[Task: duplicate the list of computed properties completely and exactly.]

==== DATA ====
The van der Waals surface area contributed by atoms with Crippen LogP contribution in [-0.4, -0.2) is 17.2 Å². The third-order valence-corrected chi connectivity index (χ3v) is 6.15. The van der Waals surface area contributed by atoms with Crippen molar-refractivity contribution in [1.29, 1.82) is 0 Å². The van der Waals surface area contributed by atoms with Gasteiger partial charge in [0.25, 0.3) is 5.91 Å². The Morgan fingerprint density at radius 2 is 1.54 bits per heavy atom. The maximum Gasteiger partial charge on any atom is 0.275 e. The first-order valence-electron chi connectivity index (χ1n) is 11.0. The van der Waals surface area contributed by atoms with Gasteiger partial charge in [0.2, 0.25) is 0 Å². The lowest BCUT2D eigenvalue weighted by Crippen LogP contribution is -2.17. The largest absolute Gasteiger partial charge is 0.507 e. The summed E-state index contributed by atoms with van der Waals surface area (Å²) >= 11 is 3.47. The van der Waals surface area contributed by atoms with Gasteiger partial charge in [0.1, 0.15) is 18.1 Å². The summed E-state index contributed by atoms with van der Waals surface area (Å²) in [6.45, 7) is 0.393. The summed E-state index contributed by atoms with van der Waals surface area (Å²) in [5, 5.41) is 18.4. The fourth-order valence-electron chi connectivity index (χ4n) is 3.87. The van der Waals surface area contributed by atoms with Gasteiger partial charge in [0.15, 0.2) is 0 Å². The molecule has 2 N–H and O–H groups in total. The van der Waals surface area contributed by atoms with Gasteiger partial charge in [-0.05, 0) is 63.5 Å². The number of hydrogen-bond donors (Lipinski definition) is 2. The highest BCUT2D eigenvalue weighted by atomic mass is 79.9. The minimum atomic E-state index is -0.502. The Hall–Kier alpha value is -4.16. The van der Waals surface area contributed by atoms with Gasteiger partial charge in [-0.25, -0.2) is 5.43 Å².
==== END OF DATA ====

The van der Waals surface area contributed by atoms with Crippen LogP contribution in [-0.4, -0.2) is 17.2 Å². The third-order valence-corrected chi connectivity index (χ3v) is 6.15. The van der Waals surface area contributed by atoms with Crippen molar-refractivity contribution in [1.29, 1.82) is 0 Å². The van der Waals surface area contributed by atoms with Gasteiger partial charge in [0.25, 0.3) is 5.91 Å². The Morgan fingerprint density at radius 2 is 1.54 bits per heavy atom. The maximum Gasteiger partial charge on any atom is 0.275 e. The first-order valence-electron chi connectivity index (χ1n) is 11.0. The van der Waals surface area contributed by atoms with Gasteiger partial charge in [0.2, 0.25) is 0 Å². The lowest BCUT2D eigenvalue weighted by Crippen LogP contribution is -2.17. The largest absolute Gasteiger partial charge is 0.507 e. The summed E-state index contributed by atoms with van der Waals surface area (Å²) >= 11 is 3.47. The van der Waals surface area contributed by atoms with Gasteiger partial charge in [0.1, 0.15) is 18.1 Å². The summed E-state index contributed by atoms with van der Waals surface area (Å²) in [6.45, 7) is 0.393. The summed E-state index contributed by atoms with van der Waals surface area (Å²) in [5, 5.41) is 18.4. The fourth-order valence-electron chi connectivity index (χ4n) is 3.87. The van der Waals surface area contributed by atoms with Gasteiger partial charge in [0.15, 0.2) is 0 Å². The molecule has 2 N–H and O–H groups in total. The van der Waals surface area contributed by atoms with Gasteiger partial charge in [-0.05, 0) is 63.5 Å². The number of hydrogen-bond donors (Lipinski definition) is 2. The highest BCUT2D eigenvalue weighted by atomic mass is 79.9. The minimum atomic E-state index is -0.502. The Hall–Kier alpha value is -4.16. The van der Waals surface area contributed by atoms with Gasteiger partial charge in [-0.25, -0.2) is 5.43 Å².